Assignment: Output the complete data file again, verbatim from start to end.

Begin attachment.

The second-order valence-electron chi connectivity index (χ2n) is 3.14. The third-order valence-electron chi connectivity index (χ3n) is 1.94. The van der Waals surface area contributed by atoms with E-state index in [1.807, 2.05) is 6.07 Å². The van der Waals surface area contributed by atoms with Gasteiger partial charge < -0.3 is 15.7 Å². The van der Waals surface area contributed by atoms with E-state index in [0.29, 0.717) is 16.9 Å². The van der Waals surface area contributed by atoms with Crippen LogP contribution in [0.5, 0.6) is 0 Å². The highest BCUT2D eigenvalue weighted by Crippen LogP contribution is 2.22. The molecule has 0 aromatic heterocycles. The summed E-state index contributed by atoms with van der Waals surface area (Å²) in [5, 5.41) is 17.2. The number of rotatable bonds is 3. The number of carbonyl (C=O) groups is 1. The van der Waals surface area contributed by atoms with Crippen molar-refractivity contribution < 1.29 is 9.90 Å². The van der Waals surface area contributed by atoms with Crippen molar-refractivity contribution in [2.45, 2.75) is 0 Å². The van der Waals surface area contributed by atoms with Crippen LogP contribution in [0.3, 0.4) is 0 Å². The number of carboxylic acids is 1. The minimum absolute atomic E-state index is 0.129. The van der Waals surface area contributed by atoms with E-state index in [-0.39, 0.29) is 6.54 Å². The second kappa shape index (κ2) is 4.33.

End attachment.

The second-order valence-electron chi connectivity index (χ2n) is 3.14. The third-order valence-electron chi connectivity index (χ3n) is 1.94. The van der Waals surface area contributed by atoms with E-state index in [1.807, 2.05) is 6.07 Å². The van der Waals surface area contributed by atoms with Gasteiger partial charge < -0.3 is 15.7 Å². The van der Waals surface area contributed by atoms with E-state index in [0.29, 0.717) is 16.9 Å². The van der Waals surface area contributed by atoms with Crippen LogP contribution in [0.5, 0.6) is 0 Å². The highest BCUT2D eigenvalue weighted by Crippen LogP contribution is 2.22. The molecule has 0 aromatic heterocycles. The summed E-state index contributed by atoms with van der Waals surface area (Å²) in [5, 5.41) is 17.2. The number of rotatable bonds is 3. The number of carbonyl (C=O) groups is 1. The van der Waals surface area contributed by atoms with Crippen molar-refractivity contribution < 1.29 is 9.90 Å². The van der Waals surface area contributed by atoms with Crippen molar-refractivity contribution in [2.45, 2.75) is 0 Å². The van der Waals surface area contributed by atoms with Crippen LogP contribution in [0.3, 0.4) is 0 Å². The number of carboxylic acids is 1. The minimum absolute atomic E-state index is 0.129. The van der Waals surface area contributed by atoms with E-state index in [-0.39, 0.29) is 6.54 Å². The second kappa shape index (κ2) is 4.33.